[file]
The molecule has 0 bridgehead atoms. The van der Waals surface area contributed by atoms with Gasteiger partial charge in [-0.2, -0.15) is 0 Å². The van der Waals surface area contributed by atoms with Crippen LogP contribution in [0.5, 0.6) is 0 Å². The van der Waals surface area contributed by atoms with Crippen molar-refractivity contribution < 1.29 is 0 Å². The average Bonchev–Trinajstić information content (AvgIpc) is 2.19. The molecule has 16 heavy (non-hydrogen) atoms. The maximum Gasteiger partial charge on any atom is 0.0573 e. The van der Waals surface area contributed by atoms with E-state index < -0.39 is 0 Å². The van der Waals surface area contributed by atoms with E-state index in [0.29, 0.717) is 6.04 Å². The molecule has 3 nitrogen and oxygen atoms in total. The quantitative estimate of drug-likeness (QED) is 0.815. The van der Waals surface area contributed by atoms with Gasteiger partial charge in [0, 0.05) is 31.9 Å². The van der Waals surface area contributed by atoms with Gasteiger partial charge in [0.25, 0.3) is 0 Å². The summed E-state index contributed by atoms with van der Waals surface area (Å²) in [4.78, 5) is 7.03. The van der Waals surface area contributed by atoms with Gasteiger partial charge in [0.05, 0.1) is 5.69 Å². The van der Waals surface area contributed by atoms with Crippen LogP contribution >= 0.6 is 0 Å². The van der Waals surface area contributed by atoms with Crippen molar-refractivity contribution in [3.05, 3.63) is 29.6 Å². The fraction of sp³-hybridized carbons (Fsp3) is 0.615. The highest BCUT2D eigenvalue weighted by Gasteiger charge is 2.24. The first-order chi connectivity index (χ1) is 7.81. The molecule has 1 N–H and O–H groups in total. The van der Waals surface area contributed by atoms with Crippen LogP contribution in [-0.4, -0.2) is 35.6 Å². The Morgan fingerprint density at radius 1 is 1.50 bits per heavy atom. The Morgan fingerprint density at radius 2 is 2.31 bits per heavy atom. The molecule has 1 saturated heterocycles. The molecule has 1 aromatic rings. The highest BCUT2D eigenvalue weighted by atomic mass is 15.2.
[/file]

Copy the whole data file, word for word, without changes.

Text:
The molecule has 0 bridgehead atoms. The van der Waals surface area contributed by atoms with Gasteiger partial charge in [-0.2, -0.15) is 0 Å². The van der Waals surface area contributed by atoms with Crippen LogP contribution in [0.5, 0.6) is 0 Å². The van der Waals surface area contributed by atoms with Crippen molar-refractivity contribution < 1.29 is 0 Å². The average Bonchev–Trinajstić information content (AvgIpc) is 2.19. The molecule has 16 heavy (non-hydrogen) atoms. The maximum Gasteiger partial charge on any atom is 0.0573 e. The van der Waals surface area contributed by atoms with E-state index < -0.39 is 0 Å². The van der Waals surface area contributed by atoms with E-state index in [0.29, 0.717) is 6.04 Å². The molecule has 3 nitrogen and oxygen atoms in total. The quantitative estimate of drug-likeness (QED) is 0.815. The van der Waals surface area contributed by atoms with Gasteiger partial charge in [0, 0.05) is 31.9 Å². The van der Waals surface area contributed by atoms with Gasteiger partial charge in [0.25, 0.3) is 0 Å². The summed E-state index contributed by atoms with van der Waals surface area (Å²) in [4.78, 5) is 7.03. The van der Waals surface area contributed by atoms with Gasteiger partial charge in [0.05, 0.1) is 5.69 Å². The van der Waals surface area contributed by atoms with Crippen LogP contribution >= 0.6 is 0 Å². The van der Waals surface area contributed by atoms with Crippen molar-refractivity contribution in [3.05, 3.63) is 29.6 Å². The fraction of sp³-hybridized carbons (Fsp3) is 0.615. The highest BCUT2D eigenvalue weighted by Gasteiger charge is 2.24. The first-order chi connectivity index (χ1) is 7.81. The molecule has 1 N–H and O–H groups in total. The van der Waals surface area contributed by atoms with Crippen LogP contribution in [-0.4, -0.2) is 35.6 Å². The Morgan fingerprint density at radius 1 is 1.50 bits per heavy atom. The Morgan fingerprint density at radius 2 is 2.31 bits per heavy atom. The molecule has 1 saturated heterocycles. The molecule has 1 aromatic rings. The highest BCUT2D eigenvalue weighted by atomic mass is 15.2.